DHS increases security measures amid suspicions bomb downed Russian jet

Former U.S. Attorney General discusses effectiveness of security screenings at overseas airports


The Department of Homeland Security announced Friday that it is bolstering security at some foreign airports amid growing suspicion that a Russian airliner was brought down by a bomb.

"Transportation Security Administrator (TSA) Peter Neffenger and I, out of an abundance of caution, have identified a series of interim, precautionary enhancements to aviation security with respect to commercial flights bound for the United States from certain foreign airports in the region," Secretary Jeh Johnson said in a statement.

Johnson said that the enhances include expanded screening applied to items on aircraft, airport assessment and offers of assistance to "certain foreign airports" related to aviation and airport security.

"At this time these security enhancements are intended only for certain foreign airports in the region," Johnson said.

Changes to screening passengers on flights coming into the U.S. had been under discussion Friday at a meeting of senior representatives that included officials from the State Department, the Defense Department and the CIA, as well as a White House counter-terrorism advisor, two sources told Fox News.

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The U.S. response comes after several days of statements by British and U.S. officials that it was possible a bomb brought down the St. Petersburg-bound Metrojet Flight 9268 just 23 minutes after takeoff from the Sinai resort of Sharm el-Sheikh on Saturday, killing all 224 people on board.

On Friday, Russian President Vladimir Putin agreed to suspend all Russian flights to Egypt after recommendations from his chief of intelligence until a cause is determined.  Britain grounded all flights to and from the Sinai Peninsula Wednesday, after it determined there was a “significant possibility” the Russian airliner was brought down by a bomb. London approved the resumption of flights Friday, although passengers were only allowed to take carry-on bags with them.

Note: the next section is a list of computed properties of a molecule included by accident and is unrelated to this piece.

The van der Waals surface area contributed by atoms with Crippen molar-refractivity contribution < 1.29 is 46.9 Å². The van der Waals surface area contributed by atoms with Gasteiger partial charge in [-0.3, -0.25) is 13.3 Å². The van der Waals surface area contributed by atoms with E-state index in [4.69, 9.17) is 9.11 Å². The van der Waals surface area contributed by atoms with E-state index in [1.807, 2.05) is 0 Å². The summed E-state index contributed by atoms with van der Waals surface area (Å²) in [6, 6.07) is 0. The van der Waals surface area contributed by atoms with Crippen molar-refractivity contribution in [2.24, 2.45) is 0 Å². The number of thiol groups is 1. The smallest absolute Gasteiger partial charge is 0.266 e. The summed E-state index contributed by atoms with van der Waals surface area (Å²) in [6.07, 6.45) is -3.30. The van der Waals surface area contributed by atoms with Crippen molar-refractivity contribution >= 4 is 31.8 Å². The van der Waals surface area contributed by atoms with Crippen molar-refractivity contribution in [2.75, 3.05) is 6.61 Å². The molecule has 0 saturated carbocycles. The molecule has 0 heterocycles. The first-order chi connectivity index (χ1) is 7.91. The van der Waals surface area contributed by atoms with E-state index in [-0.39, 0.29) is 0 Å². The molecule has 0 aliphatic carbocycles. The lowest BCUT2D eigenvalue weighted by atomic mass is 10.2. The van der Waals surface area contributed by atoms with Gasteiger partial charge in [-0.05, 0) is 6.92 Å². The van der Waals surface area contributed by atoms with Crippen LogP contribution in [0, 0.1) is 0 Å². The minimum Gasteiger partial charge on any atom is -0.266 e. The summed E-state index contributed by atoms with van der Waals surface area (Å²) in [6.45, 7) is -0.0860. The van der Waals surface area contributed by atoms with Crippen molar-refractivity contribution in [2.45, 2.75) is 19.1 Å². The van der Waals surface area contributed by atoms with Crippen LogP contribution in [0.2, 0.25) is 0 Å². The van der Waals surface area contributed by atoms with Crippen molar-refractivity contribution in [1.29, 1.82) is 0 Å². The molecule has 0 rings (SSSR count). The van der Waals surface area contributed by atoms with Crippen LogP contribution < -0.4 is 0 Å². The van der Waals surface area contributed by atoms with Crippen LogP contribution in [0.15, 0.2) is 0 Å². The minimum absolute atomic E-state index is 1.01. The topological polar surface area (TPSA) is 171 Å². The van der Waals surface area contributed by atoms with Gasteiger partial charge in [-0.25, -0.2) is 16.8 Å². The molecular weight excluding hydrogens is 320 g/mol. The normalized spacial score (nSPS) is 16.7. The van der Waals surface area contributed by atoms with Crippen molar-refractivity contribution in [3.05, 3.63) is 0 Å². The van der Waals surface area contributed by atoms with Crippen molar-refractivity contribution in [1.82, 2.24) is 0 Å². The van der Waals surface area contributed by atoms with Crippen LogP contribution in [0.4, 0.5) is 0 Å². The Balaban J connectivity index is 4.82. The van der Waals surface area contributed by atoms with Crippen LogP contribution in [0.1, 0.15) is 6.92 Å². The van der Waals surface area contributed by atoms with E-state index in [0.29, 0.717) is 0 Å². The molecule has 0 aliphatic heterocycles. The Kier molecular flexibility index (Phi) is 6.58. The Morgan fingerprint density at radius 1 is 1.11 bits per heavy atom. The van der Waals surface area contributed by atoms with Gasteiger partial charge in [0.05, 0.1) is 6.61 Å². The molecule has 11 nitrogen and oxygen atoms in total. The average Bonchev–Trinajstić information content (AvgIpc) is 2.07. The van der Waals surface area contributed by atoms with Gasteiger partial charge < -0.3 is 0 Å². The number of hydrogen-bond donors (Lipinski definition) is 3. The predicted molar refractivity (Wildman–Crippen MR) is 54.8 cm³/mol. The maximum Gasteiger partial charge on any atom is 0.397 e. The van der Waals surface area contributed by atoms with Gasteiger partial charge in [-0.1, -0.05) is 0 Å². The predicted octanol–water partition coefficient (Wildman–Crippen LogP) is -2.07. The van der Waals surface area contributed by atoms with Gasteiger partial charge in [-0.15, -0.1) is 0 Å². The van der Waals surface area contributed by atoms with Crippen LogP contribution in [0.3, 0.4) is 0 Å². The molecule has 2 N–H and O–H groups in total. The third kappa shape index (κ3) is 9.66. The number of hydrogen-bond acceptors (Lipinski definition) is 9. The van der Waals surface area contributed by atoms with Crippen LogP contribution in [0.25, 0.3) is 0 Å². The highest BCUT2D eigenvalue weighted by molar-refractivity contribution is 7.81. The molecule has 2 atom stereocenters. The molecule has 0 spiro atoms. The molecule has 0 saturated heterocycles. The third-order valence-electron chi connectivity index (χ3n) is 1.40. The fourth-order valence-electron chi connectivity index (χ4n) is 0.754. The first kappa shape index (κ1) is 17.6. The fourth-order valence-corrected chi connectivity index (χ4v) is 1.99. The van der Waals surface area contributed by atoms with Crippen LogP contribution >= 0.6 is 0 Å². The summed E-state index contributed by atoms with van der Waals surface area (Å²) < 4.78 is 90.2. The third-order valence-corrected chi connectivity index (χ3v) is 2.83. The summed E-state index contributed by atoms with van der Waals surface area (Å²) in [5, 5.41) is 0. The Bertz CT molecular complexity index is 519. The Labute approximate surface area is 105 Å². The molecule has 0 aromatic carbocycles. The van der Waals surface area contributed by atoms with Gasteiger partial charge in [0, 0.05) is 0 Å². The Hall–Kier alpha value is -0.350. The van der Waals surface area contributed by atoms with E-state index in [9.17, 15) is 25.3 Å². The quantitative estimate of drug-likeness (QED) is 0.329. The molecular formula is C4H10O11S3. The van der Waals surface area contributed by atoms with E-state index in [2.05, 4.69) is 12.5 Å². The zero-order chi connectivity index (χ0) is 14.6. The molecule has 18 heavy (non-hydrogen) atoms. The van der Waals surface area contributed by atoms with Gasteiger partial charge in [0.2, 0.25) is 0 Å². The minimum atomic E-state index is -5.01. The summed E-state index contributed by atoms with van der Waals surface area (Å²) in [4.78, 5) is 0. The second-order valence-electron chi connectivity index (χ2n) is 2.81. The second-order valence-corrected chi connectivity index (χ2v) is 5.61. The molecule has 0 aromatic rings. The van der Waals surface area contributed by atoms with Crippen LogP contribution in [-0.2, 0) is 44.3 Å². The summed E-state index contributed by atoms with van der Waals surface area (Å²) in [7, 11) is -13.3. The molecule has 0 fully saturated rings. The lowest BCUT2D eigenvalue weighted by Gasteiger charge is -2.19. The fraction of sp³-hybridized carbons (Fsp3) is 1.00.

Changes were already planned in the screening process after screeners failed to detect weapons during tests by Inspector General employees in September. TSA Administrator Peter Neffenger testified Tuesday that the agency was on the cusp of implementing very different screening checkpoints, and that the system would be transformed within 5 years.

However, Fox is told that the Friday discussion is directly related to the downing of the Russian plane.

At this time there are no direct flights from Sharm el-Sheikh, nor do any U.S. carriers fly from Sharm el-Sheikh.

Fox News’ Catherine Herridge, Doug McKelway and The Associated Press contributed to this report.